Three helicopter crews, a Coast Guard cutter and a fixed-wing aircraft crew had searched a 1,400-square-mile area around the platform, which is operated by Houston-based Black Elk Energy, the Coast Guard said in a statement.
Coast Guard spokesman Carlos Vega told NBC News he could not say why the search was called off.
The blaze ignited on Friday when workers were welding a pipe on a deck of the platform in shallow waters. Twenty-two people were on board the rig when the fire broke out and unleashed a black plume of smoke. Eleven workers were evacuated and nine others were taken by helicopter to hospitals.
Four workers airlifted to Louisiana's West Jefferson Medical Center suffered second- and third-degree burns to large parts of their bodies, said Taslin Alfonzo, a hospital spokeswoman.
The incident occurred a day after oil giant BP agreed to pay a record $4.5 billion in penalties for its role in the 2010 Gulf oil spill that killed 11 workers and spewed 4.9 million barrels of oil.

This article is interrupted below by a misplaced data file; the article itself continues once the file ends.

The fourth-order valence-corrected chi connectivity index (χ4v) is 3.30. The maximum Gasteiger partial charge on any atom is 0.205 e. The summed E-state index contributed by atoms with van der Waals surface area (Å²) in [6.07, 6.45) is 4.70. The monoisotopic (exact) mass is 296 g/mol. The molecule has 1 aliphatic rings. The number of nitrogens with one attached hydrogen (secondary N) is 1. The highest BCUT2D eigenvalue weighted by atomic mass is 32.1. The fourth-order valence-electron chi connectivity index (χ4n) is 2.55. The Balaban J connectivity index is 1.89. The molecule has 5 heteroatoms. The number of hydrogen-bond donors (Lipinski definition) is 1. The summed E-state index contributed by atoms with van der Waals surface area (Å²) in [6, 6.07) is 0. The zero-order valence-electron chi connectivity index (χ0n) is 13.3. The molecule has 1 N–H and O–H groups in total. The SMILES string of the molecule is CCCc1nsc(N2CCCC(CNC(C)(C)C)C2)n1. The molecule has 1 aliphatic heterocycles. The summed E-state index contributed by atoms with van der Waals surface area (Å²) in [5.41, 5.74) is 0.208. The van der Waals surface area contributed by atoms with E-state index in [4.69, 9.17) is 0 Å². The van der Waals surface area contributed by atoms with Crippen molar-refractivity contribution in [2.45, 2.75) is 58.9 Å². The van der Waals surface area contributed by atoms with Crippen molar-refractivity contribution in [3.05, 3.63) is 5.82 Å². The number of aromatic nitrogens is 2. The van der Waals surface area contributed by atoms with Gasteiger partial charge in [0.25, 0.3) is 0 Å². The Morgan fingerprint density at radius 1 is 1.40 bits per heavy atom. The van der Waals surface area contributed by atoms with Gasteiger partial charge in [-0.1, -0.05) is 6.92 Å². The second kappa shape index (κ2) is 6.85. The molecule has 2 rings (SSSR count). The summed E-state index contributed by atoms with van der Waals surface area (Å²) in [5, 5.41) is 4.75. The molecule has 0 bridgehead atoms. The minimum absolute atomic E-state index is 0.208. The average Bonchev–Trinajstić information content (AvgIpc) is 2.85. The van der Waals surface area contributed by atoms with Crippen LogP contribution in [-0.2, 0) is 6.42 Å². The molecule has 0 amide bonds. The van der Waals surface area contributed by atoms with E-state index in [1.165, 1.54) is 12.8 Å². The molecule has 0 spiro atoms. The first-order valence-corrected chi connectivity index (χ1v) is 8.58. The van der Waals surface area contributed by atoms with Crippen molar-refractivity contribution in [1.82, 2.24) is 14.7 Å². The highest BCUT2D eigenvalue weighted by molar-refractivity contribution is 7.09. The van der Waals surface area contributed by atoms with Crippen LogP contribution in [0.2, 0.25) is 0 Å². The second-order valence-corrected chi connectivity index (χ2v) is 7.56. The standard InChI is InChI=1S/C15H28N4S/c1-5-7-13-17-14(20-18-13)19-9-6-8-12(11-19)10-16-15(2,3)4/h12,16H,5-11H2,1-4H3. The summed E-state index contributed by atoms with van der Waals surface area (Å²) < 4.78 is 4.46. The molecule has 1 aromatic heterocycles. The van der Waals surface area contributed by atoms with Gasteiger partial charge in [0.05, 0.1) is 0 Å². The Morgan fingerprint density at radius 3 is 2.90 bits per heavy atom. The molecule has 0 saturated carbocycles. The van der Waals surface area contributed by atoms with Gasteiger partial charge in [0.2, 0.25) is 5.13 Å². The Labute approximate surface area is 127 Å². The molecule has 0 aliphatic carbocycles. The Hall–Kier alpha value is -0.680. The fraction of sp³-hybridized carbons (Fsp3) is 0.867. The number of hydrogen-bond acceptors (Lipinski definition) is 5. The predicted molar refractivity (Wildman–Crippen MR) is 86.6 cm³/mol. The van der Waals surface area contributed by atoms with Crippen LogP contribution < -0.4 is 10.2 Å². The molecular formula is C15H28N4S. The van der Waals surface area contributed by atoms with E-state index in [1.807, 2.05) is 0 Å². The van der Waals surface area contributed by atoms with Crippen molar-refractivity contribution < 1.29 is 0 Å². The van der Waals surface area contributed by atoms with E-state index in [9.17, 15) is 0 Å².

Since the Black Elk-operated rig was offline at the time of the fire, there was little risk of a major oil spill, officials said.
The platform sits in 56 feet of water some 17 miles south of Grand Isle, La., and production had been shut down since mid-August, Black Elk said.
The Bureau of Safety and Environmental Enforcement, which enforces offshore drilling regulations, is investigating the fire.
The fire was extinguished a few hours after the blast and Coast Guard Capt. Ed Cubanski told reporters that the platform appeared to be structurally sound. Twenty-two people had been aboard the rig at the time of the accident.
Coast Guard Capt. Peter Gautier said initial reports suggested that the explosion occurred when maintenance workers using a torch cut into a pipe with oil inside.
The platform is a shallow-water production platform, unlike BP's Macondo well, which blew out in 2010 in mile-deep water. The Macondo explosion killed 11 workers and caused the worst offshore oil spill in U.S. history.
The owner of the platform is Houston-based Black Elk Energy. On its website, the company stated that this month it was starting to drill the first of 23 new wells in the Gulf of Mexico.
Last Sunday, The Houston Chronicle named Black Elk Energy one of the top small businesses to work for in Houston based on employee surveys.
In August, the oil and gas company was named one of the fastest-growing privately held companies by Inc. Magazine.